The History of the UK Nuclear Weapons Programme

This timeline has been prepared by Nuclear Information Service to mark the sixtieth anniversary of the first atomic test by the United Kingdom on 3 October 1952. It outlines key events in the development of the UK's nuclear weapons programme from the decision to begin research into atomic weapons during World War II to the current debate on whether to replace the UK's Trident nuclear weapons.

;xNLx;;xNLx;For more information on current developments in the UK's nuclear weapons programme please visit;xNLx;;xNLx;;xNLx;For further details about the history of the UK nuclear weapons programme the following reading is recommended:;xNLx;;xNLx;‘Britain and the H-Bomb’ by Lorna Arnold with Katherine Pyne (Palgrave 2001). ;xNLx;'Cabinets and the Bomb' by Peter Hennessy (Oxford University Press 2007);xNLx;'U.S.-UK Nuclear Co-operation after 50 Years' edited by Jenifer Mackby and Paul Cornish (CSIS Press, 2008);xNLx;;xNLx;;xNLx;Every effort has been made to ensure the accuracy of information in the timeline and trace copyright owners for images used in the timeline. If you would like to suggest any corrections or provide further information on copyright holders we would be very pleased to hear from you. Please contact us at office (at)

US agrees to sell Trident to the UK

At a meeting in Guadeloupe, US President Jimmy Carter indicates to Prime Minister James Callaghan that he is prepared to sell Trident to the UK.

Britain begins work on the atom bomb

Britain begins work on developing an atomic bomb - the first nation in the world to do so. The 'Maud Committee' is established to consider how to harness nuclear energy for weapons use and how to separate uranium 235 from natural uranium for use in a weapon.

The Manhattan Project

The Manhattan Project on nuclear weapons research and development produces the world's first atomic bomb in the USA. The UK joins the project in 1943, contributing scientists and expertise from the Tube Alloys project.

Directorate of Tube Alloys

The clandestine Directorate of Tube Alloys is set up to continue the UK's research into development of an atomic bomb.

Quebec Agreement

Britain, Canada, and the USA sign the Quebec Agreement “to bring the Tube Alloys [i.e. the Atomic Bomb] project to fruition at the earliest moment”. Work continues under the auspices of the USA's Manhattan Project.

Atomic Energy Research Establishment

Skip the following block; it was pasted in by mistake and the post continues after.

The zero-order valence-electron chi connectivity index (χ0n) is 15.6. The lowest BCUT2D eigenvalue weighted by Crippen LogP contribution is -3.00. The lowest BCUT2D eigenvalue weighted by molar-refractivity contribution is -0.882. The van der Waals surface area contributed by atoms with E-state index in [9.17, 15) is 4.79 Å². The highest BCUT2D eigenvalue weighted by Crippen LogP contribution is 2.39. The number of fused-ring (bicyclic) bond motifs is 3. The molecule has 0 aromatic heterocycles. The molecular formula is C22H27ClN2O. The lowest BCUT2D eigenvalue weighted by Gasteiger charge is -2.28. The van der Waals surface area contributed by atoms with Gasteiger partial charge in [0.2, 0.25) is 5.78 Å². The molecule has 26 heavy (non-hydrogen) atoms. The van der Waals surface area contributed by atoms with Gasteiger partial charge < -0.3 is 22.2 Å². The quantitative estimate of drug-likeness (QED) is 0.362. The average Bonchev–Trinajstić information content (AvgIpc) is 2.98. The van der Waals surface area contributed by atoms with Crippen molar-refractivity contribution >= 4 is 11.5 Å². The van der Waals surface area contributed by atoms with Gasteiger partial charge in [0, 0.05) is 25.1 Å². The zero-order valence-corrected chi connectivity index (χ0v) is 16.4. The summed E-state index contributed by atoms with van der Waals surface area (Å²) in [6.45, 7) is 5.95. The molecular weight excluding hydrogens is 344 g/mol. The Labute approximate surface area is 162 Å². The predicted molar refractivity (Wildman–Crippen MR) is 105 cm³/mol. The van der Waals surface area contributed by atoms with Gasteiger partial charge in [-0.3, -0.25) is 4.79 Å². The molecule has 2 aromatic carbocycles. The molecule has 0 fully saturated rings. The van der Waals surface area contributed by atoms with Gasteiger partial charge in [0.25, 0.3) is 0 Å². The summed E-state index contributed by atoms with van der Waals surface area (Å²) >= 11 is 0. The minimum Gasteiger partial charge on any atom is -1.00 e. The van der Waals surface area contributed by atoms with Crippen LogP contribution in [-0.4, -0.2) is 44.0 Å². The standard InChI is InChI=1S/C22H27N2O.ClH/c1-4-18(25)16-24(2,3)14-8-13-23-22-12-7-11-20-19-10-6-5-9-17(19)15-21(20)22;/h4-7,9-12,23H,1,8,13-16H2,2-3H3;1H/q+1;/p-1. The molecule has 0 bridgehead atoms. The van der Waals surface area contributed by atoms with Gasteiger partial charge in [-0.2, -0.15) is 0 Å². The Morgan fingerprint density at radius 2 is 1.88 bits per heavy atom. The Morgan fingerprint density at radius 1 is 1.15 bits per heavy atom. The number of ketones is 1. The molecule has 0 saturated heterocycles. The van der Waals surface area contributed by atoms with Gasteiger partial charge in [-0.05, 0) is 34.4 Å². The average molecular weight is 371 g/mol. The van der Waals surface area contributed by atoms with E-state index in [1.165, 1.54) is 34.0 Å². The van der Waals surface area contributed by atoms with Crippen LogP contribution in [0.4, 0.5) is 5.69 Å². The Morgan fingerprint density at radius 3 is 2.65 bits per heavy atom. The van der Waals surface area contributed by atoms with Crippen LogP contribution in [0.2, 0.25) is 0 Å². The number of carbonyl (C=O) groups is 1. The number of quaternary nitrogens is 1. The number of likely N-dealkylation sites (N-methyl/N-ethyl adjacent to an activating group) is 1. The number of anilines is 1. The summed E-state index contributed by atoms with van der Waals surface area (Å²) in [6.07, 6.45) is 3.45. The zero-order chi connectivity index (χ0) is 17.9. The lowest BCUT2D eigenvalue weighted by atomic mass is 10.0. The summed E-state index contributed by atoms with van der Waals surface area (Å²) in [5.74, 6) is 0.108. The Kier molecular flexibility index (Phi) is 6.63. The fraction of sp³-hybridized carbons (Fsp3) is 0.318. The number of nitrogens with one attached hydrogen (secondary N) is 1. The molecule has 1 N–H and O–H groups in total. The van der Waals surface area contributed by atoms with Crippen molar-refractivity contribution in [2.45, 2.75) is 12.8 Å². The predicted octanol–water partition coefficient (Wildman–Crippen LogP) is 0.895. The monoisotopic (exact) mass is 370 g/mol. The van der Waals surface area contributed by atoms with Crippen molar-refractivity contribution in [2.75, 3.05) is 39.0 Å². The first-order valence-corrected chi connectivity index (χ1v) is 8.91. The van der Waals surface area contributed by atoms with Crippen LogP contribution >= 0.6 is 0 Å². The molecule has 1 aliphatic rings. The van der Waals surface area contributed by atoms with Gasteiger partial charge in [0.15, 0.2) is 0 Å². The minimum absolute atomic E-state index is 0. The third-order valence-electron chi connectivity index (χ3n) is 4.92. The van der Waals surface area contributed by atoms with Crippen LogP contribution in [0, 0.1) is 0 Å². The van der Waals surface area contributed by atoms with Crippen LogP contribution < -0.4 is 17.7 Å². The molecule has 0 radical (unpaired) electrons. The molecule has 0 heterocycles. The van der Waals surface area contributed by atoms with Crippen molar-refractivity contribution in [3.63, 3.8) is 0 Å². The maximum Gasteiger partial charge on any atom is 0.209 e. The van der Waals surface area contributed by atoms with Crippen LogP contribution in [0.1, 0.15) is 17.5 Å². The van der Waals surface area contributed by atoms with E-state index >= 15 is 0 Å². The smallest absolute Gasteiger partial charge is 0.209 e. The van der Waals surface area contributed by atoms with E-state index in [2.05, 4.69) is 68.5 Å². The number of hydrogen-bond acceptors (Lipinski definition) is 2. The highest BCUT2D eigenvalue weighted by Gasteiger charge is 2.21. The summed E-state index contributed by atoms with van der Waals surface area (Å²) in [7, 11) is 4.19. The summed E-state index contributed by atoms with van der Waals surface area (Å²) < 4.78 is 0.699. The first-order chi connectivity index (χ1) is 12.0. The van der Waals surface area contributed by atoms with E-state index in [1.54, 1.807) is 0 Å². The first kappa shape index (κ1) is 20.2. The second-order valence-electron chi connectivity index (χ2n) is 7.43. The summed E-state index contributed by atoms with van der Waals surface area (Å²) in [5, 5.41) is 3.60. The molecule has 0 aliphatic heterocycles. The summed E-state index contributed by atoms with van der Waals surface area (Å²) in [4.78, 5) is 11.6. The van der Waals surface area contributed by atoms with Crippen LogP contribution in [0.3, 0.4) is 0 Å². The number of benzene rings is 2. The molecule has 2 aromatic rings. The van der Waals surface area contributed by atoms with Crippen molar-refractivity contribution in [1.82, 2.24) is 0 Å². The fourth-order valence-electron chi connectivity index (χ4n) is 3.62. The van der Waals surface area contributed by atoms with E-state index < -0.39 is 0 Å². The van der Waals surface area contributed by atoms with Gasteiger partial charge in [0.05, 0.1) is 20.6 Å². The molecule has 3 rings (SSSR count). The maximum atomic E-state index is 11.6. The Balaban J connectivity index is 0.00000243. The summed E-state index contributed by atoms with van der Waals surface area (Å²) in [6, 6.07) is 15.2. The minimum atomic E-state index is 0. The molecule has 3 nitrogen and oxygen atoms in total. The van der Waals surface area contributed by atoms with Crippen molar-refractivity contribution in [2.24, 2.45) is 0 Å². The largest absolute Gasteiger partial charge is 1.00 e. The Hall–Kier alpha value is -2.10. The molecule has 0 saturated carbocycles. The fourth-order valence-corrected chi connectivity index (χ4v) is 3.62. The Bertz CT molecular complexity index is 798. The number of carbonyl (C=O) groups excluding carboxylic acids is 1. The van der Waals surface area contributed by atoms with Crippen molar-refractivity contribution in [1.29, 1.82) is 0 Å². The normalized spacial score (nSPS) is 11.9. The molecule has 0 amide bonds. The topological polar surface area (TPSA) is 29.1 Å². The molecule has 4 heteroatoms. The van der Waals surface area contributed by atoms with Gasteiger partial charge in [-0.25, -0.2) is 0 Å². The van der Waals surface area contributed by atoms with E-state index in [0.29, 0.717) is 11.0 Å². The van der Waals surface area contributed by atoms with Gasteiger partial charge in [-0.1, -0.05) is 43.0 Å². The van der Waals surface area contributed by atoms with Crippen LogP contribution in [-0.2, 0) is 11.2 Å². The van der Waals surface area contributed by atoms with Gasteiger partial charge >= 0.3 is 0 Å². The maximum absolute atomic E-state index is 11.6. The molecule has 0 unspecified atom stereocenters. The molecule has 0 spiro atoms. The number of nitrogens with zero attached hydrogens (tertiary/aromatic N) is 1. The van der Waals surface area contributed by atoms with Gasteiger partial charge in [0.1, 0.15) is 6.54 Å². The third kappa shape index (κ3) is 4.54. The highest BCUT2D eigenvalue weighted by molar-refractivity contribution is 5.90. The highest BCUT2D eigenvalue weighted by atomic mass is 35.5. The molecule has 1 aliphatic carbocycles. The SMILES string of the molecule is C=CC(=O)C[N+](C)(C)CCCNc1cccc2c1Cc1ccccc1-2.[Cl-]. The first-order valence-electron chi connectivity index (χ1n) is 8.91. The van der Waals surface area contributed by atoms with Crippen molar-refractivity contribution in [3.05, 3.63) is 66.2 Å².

The Atomic Energy Research Establishment (AERE) is established at Harwell as the main centre for military and civilian atomic energy research and development in Britain.

Work restarts on the British atomic bomb project

Work officially restarts on the British atomic bomb project following World War 2. The decision is taken at a secret Cabinet subcommittee set up by Labour Prime Minister Clement Attlee. Ernest Bevin, then Foreign Secretary, argues that Britain must develop the bomb in order to maintain its status with the USA, allegedly saying: 'We’ve got to have this thing over here, whatever it costs. We’ve got to have the bloody Union Jack on top of it.'

Fort Halstead

Fort Halstead in Kent becomes the base for the High Explosives Research team, headed by Chief Superintendent Armaments Research William Penney, which will eventually design Britain’s first atomic bomb.

AWRE Aldermaston

The Atomic Weapons Research Establishment (AWRE) opens at the former RAF Aldermaston airfield in Berkshire as the new headquarters of the British atomic weapon programme under the directorship of William Penney

First British atom bomb test

Operation Hurricane, the first British atomic bomb test, takes place in the Montebello Islands off the north west coast of Australia.

Britain's atom bomb enters service

The first of Britain's V-bomber aircraft, the Vickers Valiant, enters service with 138 Squadron at RAF Gaydon, initially armed with atomic weapons supplied by the USA and then with Blue Danube bombs - the first operational British nuclear weapon

Blue Streak

Development of the Blue Streak intermediate range ballistic missile commences as a delivery system to replace the V-bombers when they become obsolete in the mid 1960s.

First UK air drop test

A Valiant bomber drops a live Blue Danube nuclear bomb in the first UK air drop test explosion while flying over the Maralinga test range in Australia.

First British hydrogen bomb test

Britain's first hydrogen bomb is tested at Malden Island in the Pacific Ocean as part of Operation Grapple – the programme to develop British thermonuclear weapons. The first Grapple test, Green Granite, exploded with a yield far below its designers' intentions, but subsequent tests met the design objectives.

The Windscale fire

The Windscale fire - the worst nuclear accident in Britain's history - breaks out in reactors producing plutonium for the UK nuclear weapons programme at the Windscale nuclear plant in Cumbria.